“The point of philanthropy is to try new ideas and be the research-and-development [arm] for the public.”
Imagine a world where every child has access to a quality education. Where humans live in harmony with nature. Where cancer has been cured.
Many of us in family philanthropy are driven by a grand vision of a better world. We are motivated by bold ideas, and finding ways to use our philanthropy to make a difference and leave a lasting impact.
And, at the same time, we are too often hamstrung by a fear of failure. While keenly aware of the hard work that went into earning the money we are giving away, we may feel an obligation to ensuring that the funds are allocated responsibly.
We are also often wary of taking the same risks in our philanthropy that we would take in business. Investors typically balance their portfolios, making sure there is a balance of both higher- and lower-risk investments. The high-risk investments are more likely to fail, but, if they pay off, they usually have a higher return than the more dependable, lower-risk investments.
Yet, in philanthropy, we are not always comfortable making those higher-risk investments that have the potential to pay off big.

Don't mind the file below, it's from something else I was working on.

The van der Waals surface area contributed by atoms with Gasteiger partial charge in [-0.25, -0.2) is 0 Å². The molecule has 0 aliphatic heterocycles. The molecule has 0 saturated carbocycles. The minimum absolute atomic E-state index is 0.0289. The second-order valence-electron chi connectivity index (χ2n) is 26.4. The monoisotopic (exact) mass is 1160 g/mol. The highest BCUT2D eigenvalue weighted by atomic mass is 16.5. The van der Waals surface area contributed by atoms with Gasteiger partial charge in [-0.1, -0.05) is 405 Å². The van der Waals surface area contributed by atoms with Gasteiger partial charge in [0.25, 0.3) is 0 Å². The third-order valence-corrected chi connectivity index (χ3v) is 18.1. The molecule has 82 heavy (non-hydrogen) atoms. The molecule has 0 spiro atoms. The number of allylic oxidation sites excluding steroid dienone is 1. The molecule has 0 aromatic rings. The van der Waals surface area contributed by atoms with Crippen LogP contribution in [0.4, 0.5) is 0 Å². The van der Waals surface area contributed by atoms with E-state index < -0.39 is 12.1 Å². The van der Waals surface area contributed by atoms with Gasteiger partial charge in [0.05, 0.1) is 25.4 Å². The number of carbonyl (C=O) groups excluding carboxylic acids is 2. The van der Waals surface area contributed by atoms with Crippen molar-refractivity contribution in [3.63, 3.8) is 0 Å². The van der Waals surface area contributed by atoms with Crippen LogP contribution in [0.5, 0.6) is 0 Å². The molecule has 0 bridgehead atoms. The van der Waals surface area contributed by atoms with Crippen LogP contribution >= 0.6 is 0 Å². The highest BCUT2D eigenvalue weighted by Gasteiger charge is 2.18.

We are also wary of the reputational risk associated with going out on a limb. Family foundations often bear the name of prominent figures in the community—people are watching what we do, and the public humiliation that comes with failure does not feel worth the risk.
But, in order to solve the world’s most intractable social problems, we must be willing to invest in potentially game-changing ideas. To change the status quo, we have to be willing to take risks.
Philanthropy is trying to address the world’s most entrenched social issues. If it were easy to solve these problems, they would be solved already; but these are big, complex issues, and philanthropic capital is tiny compared to the problems we are up against.